Nikon apologizes for awarding prize to digitally altered photo
Last week, Nikon Singapore chose an image submitted by photographer Chay Yu Wei as the winner of a 'casual photo contest.' Critics quickly pointed out that the airplane featured in the image had been digitally inserted, given away by the highly visible white square around the plane's silhouette. Nikon and Yu Wei have both issued apologies over the submission, with Nikon saying it will bolster its image reviewing process 'to avoid similar situations in the future.'
We have heard your comments and feedback on this, and you are right – we should not compromise standards even for a casual photo contest. We have dialogued internally, with the community and with our loyal fans, and Yu Wei has also posted his own views on this issue. We have made an honest mistake and the rousing response from the community today is a reminder to us that the true spirit of photography is very much alive. Moving forward, we will tighten our image review process to avoid similar situations in the future. Thank you once again for all your responses today – for your humour and most of all, your candour and honesty. We hope not to disappoint you in the future and to continue to have your support.
Most sincerely, your Nikon team
Yu Wei posted his own lengthy apology on his Instagram account, saying in part:
Like one user commented, I was on a photo walk in Chinatown and I chanced upon that set of ladders. I snapped a picture of it, and subsequently felt that a plane at that spot would make for an interesting point of view. Hence, I inserted the plane with PicsArt and uploaded it to Instagram. That's how I use Instagram, sometime it's to showcase the work I'm proud of, sometimes just to have fun. This case, that small plane was just for fun and it was not meant to bluff anyone. I would have done it with photoshop if I really meant to lie about it, but no, it was a playful edit using the PicsArt app and uploaded to Instagram. When my friends commented with some questions, I also answered it jokingly, saying it's the last flight of the day and saying it was my lucky day that I did not wait too long. At that time, of course everyone who read it took it as a joke, before this issue arrived and it is taken seriously.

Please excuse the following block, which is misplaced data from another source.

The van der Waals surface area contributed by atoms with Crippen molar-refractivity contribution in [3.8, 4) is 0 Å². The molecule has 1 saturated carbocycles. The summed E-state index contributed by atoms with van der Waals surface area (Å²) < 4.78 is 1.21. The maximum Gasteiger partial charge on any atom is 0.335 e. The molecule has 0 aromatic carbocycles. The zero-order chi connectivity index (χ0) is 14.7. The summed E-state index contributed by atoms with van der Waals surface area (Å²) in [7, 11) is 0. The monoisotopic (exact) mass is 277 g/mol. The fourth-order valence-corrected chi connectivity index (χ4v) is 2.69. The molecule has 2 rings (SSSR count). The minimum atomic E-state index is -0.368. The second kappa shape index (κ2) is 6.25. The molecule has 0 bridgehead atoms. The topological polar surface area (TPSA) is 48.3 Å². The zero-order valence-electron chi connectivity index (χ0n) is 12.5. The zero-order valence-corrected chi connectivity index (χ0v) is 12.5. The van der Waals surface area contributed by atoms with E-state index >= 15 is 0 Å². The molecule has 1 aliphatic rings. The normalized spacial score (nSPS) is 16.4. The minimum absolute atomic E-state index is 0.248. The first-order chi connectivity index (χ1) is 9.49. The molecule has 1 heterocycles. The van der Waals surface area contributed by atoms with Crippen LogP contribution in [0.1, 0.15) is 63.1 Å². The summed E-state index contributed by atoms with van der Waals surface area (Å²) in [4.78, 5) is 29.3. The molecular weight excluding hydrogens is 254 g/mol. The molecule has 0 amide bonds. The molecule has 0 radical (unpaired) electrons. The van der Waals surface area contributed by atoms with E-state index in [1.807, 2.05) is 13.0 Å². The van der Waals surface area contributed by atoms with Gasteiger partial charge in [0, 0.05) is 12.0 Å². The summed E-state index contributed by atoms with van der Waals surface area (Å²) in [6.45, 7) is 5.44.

However, I made a mistake by not keeping it to Instagram as a casual social media platform. I crossed the line by submitting the photo for a competition. I meant it as a joke and I'm really sorry to Nikon for disrespecting the competition. It is a mistake and I shouldn't have done that. I also shouldn't have jokingly answered Nikon that I caught the plane in mid-air and should have just clarified that the plane was edited in using PicsArt. This is my fault and I sincerely apologise to Nikon, to all Nikon Photographers, and to the photography community as general.
While Nikon's apology seems genuine, we can't help wondering how such an obviously altered image slipped through. We're also not quite convinced by Wei's apology, and DigitalRev points out that the concept for the image may not even be his either. What's your take on the controversy? Let us know in the comments.
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